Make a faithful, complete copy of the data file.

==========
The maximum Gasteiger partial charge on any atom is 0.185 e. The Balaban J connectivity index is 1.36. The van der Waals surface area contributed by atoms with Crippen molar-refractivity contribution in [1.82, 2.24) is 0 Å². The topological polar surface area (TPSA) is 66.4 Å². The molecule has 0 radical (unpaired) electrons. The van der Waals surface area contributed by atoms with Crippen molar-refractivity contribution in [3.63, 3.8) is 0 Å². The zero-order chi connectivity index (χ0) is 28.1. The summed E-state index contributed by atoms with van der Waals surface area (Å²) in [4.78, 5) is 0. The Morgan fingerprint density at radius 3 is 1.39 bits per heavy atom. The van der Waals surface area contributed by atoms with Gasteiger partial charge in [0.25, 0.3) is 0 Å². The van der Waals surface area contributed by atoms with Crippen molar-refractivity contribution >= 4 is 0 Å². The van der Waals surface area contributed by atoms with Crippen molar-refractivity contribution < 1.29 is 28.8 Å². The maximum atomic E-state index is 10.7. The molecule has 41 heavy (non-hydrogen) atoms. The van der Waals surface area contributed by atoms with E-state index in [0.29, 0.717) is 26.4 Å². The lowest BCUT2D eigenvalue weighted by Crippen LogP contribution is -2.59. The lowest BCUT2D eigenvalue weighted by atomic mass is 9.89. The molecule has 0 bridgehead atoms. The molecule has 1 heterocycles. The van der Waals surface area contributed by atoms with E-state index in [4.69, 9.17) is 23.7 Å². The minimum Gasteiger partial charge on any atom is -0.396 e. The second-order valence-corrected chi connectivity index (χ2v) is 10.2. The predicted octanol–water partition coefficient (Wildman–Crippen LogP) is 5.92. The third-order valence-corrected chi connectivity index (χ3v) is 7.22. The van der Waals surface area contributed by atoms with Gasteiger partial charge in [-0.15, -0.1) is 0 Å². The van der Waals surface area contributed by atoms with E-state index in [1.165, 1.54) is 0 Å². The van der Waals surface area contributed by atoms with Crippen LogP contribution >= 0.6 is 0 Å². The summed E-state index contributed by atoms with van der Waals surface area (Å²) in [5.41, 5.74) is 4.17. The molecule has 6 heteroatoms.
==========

The maximum Gasteiger partial charge on any atom is 0.185 e. The Balaban J connectivity index is 1.36. The van der Waals surface area contributed by atoms with Crippen molar-refractivity contribution in [1.82, 2.24) is 0 Å². The topological polar surface area (TPSA) is 66.4 Å². The molecule has 0 radical (unpaired) electrons. The van der Waals surface area contributed by atoms with Crippen molar-refractivity contribution in [3.63, 3.8) is 0 Å². The zero-order chi connectivity index (χ0) is 28.1. The summed E-state index contributed by atoms with van der Waals surface area (Å²) in [4.78, 5) is 0. The Morgan fingerprint density at radius 3 is 1.39 bits per heavy atom. The van der Waals surface area contributed by atoms with Gasteiger partial charge in [0.25, 0.3) is 0 Å². The van der Waals surface area contributed by atoms with Crippen molar-refractivity contribution >= 4 is 0 Å². The van der Waals surface area contributed by atoms with Crippen molar-refractivity contribution < 1.29 is 28.8 Å². The maximum atomic E-state index is 10.7. The molecule has 41 heavy (non-hydrogen) atoms. The van der Waals surface area contributed by atoms with E-state index in [0.29, 0.717) is 26.4 Å². The lowest BCUT2D eigenvalue weighted by Crippen LogP contribution is -2.59. The lowest BCUT2D eigenvalue weighted by atomic mass is 9.89. The molecule has 0 bridgehead atoms. The molecule has 1 heterocycles. The van der Waals surface area contributed by atoms with E-state index in [4.69, 9.17) is 23.7 Å². The minimum Gasteiger partial charge on any atom is -0.396 e. The second-order valence-corrected chi connectivity index (χ2v) is 10.2. The predicted octanol–water partition coefficient (Wildman–Crippen LogP) is 5.92. The third-order valence-corrected chi connectivity index (χ3v) is 7.22. The van der Waals surface area contributed by atoms with Gasteiger partial charge in [-0.15, -0.1) is 0 Å². The van der Waals surface area contributed by atoms with E-state index in [1.165, 1.54) is 0 Å². The van der Waals surface area contributed by atoms with Crippen LogP contribution >= 0.6 is 0 Å². The summed E-state index contributed by atoms with van der Waals surface area (Å²) in [5.41, 5.74) is 4.17. The molecule has 6 heteroatoms.